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J R Soc Med. 2002 June; 95(6): 323.
PMCID: PMC1279928

Tracheostomy and the Spanish Civil War

As a Catalan and having a special interest in the subject, I agree with Dr Coni (March 2002 JRSM1) that most of the medical advances were made by the Republicans rather than the Nationalists. As he says, this was partly because of the more liberal atmosphere of the big Republican cities. Also the looser organization of their Medical Corps may have been more conducive to the development of new ideas. One topic not specifically mentioned by Dr Coni is management of the compromised airway and the performance of emergency tracheostomies. Last summer, I got hold of an excellent book entitled Memories d'un Cirurgia (Memoirs of a Surgeon)2, written by the retired Catalan surgeon Moises Broggi who served in the International Brigades in one of the mobile hospitals. Before the Civil War he was one of the most promising young surgeons in Catalunya; afterwards he decided to stay in Spain but was denied all privileges in one of the university hospitals in Barcelona and could only practise privately for the rest of his professional career. His book, written in a very plain and simple style, became one of the best-sellers in the Catalan language in 2001. In it he describes his experience as a surgeon from 1936 to 1939 with the International Brigades from Brunete to Guadarrama, Belchite, Teruel and finally to the Battle of the Ebro. During the Battle of Belchite they noticed that casualties with severe facial injuries and fractures were dying shortly after triage, whilst waiting on the stretcher for definitive treatment. The deaths were usually due to aspiration of blood into the airway, so they decided to change their practice and perform emergency tracheostomies as initial action. This gave them the opportunity to suction the airway contents and rapidly restore respiration. After that, they stopped the haemorrhage and stabilized the patient, who could then wait to have his fractures reduced and debridement performed. This simple management sequence, resembling current methods of resuscitation, saved many lives during the subsequent battles of the Civil War and was adopted by Allied surgeons during the Second World War. It is said that, for various reasons, we had to wait more than 60 years before the medical heroes in Spain received proper recognition.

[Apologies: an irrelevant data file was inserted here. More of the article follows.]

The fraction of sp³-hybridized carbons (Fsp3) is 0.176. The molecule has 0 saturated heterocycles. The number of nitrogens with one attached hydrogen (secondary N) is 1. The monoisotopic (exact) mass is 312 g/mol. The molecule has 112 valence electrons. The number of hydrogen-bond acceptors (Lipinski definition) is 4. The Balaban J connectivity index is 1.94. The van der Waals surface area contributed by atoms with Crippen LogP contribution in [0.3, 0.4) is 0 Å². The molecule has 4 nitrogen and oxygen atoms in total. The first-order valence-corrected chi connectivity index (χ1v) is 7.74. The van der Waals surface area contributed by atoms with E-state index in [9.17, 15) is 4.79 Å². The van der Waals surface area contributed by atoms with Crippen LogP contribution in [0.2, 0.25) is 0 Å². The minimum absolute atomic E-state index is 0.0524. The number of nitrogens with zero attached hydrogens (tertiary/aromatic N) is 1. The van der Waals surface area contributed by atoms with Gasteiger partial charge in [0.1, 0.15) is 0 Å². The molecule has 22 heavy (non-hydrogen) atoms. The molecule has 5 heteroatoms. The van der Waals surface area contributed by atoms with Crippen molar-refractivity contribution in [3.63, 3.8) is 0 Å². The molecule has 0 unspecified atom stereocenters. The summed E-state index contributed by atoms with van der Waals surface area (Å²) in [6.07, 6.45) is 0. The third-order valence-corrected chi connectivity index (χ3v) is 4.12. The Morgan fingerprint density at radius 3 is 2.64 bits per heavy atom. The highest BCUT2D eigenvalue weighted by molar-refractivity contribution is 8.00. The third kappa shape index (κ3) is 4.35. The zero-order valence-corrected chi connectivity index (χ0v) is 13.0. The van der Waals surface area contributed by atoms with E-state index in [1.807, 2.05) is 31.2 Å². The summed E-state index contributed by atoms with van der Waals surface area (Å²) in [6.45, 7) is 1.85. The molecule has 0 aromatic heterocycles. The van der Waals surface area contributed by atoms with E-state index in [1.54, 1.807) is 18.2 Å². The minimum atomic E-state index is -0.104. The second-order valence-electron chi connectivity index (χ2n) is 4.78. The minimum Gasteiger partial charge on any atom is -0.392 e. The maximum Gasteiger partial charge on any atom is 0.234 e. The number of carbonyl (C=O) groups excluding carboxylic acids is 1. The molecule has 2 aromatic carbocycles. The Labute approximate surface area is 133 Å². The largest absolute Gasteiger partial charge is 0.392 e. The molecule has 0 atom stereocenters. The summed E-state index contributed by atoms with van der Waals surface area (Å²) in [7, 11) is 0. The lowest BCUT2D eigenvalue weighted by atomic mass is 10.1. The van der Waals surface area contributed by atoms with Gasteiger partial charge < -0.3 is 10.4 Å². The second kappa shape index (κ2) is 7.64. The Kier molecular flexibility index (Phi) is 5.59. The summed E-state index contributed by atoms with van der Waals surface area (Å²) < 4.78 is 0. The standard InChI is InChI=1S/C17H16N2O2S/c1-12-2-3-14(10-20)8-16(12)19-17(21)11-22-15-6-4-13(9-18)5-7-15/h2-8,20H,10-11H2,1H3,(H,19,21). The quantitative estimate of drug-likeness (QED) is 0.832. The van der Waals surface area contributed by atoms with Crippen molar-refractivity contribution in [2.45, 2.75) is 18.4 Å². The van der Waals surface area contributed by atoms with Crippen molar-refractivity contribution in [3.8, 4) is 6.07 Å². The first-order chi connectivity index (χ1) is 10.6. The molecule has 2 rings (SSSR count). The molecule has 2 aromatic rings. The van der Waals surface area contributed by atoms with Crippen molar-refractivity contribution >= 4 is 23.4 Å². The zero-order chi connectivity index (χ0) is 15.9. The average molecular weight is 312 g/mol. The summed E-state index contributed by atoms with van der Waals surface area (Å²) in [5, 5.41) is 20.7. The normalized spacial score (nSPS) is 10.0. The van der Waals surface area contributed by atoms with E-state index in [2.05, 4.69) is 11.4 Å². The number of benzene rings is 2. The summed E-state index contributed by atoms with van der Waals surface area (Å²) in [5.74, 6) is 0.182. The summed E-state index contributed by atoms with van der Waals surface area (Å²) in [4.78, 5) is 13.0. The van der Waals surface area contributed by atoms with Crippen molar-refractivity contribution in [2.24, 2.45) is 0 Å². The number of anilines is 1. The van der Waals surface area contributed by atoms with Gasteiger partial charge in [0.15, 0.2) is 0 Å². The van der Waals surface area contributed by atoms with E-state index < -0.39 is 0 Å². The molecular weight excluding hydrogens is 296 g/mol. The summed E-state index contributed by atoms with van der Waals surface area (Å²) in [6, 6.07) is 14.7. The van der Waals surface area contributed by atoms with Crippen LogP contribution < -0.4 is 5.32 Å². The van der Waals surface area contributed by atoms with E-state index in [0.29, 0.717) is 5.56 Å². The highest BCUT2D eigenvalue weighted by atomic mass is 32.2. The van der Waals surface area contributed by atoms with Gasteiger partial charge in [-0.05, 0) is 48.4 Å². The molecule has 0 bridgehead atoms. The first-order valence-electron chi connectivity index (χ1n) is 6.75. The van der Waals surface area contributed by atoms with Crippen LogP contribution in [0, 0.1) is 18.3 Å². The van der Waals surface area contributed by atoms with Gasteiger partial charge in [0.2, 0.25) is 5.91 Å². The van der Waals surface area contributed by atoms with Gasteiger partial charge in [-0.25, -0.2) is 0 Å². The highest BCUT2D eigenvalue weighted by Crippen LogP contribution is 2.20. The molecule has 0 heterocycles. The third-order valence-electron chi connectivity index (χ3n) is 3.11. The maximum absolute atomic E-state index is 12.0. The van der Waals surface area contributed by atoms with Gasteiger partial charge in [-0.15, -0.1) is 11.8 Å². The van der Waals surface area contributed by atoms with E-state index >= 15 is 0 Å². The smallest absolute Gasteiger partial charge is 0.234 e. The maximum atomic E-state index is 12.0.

References

1. Coni N. Medicine and the Spanish Civil War. J R Soc Med 2002;95: 147-50 [PMC free article] [PubMed]
2. Broggi M. Memories d'un Cirurgia, 2nd edn. Barcelona: Edicions 62, 2001

Articles from Journal of the Royal Society of Medicine are provided here courtesy of Royal Society of Medicine Press